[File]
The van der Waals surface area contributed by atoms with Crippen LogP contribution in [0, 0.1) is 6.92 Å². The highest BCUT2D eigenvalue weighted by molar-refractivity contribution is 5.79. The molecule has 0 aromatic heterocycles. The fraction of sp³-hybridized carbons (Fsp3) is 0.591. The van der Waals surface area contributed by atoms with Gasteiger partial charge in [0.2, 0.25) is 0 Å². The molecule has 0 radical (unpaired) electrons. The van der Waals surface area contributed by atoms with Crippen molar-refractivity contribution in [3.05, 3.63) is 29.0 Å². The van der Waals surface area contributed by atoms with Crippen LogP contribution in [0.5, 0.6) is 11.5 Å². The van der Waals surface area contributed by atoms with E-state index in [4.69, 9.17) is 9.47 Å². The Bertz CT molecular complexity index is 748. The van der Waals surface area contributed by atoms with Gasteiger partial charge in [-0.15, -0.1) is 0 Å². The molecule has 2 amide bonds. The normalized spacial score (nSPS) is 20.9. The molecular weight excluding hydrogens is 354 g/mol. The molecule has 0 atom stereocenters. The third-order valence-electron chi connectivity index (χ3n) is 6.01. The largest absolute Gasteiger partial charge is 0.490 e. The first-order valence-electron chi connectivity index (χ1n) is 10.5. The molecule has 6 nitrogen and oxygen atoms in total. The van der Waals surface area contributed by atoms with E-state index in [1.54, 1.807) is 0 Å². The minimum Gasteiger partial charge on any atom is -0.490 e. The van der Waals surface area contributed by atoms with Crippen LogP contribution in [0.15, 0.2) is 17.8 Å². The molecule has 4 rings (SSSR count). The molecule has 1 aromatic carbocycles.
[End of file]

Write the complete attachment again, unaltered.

The van der Waals surface area contributed by atoms with Crippen LogP contribution in [0, 0.1) is 6.92 Å². The highest BCUT2D eigenvalue weighted by molar-refractivity contribution is 5.79. The molecule has 0 aromatic heterocycles. The fraction of sp³-hybridized carbons (Fsp3) is 0.591. The van der Waals surface area contributed by atoms with Gasteiger partial charge in [0.2, 0.25) is 0 Å². The molecule has 0 radical (unpaired) electrons. The van der Waals surface area contributed by atoms with Crippen molar-refractivity contribution in [3.05, 3.63) is 29.0 Å². The van der Waals surface area contributed by atoms with Crippen LogP contribution in [0.5, 0.6) is 11.5 Å². The van der Waals surface area contributed by atoms with E-state index in [4.69, 9.17) is 9.47 Å². The Bertz CT molecular complexity index is 748. The van der Waals surface area contributed by atoms with Gasteiger partial charge in [-0.15, -0.1) is 0 Å². The molecule has 2 amide bonds. The normalized spacial score (nSPS) is 20.9. The molecular weight excluding hydrogens is 354 g/mol. The molecule has 0 atom stereocenters. The third-order valence-electron chi connectivity index (χ3n) is 6.01. The largest absolute Gasteiger partial charge is 0.490 e. The first-order valence-electron chi connectivity index (χ1n) is 10.5. The molecule has 6 nitrogen and oxygen atoms in total. The van der Waals surface area contributed by atoms with E-state index in [1.54, 1.807) is 0 Å². The minimum Gasteiger partial charge on any atom is -0.490 e. The van der Waals surface area contributed by atoms with Crippen LogP contribution in [0.15, 0.2) is 17.8 Å². The molecule has 4 rings (SSSR count). The molecule has 1 aromatic carbocycles.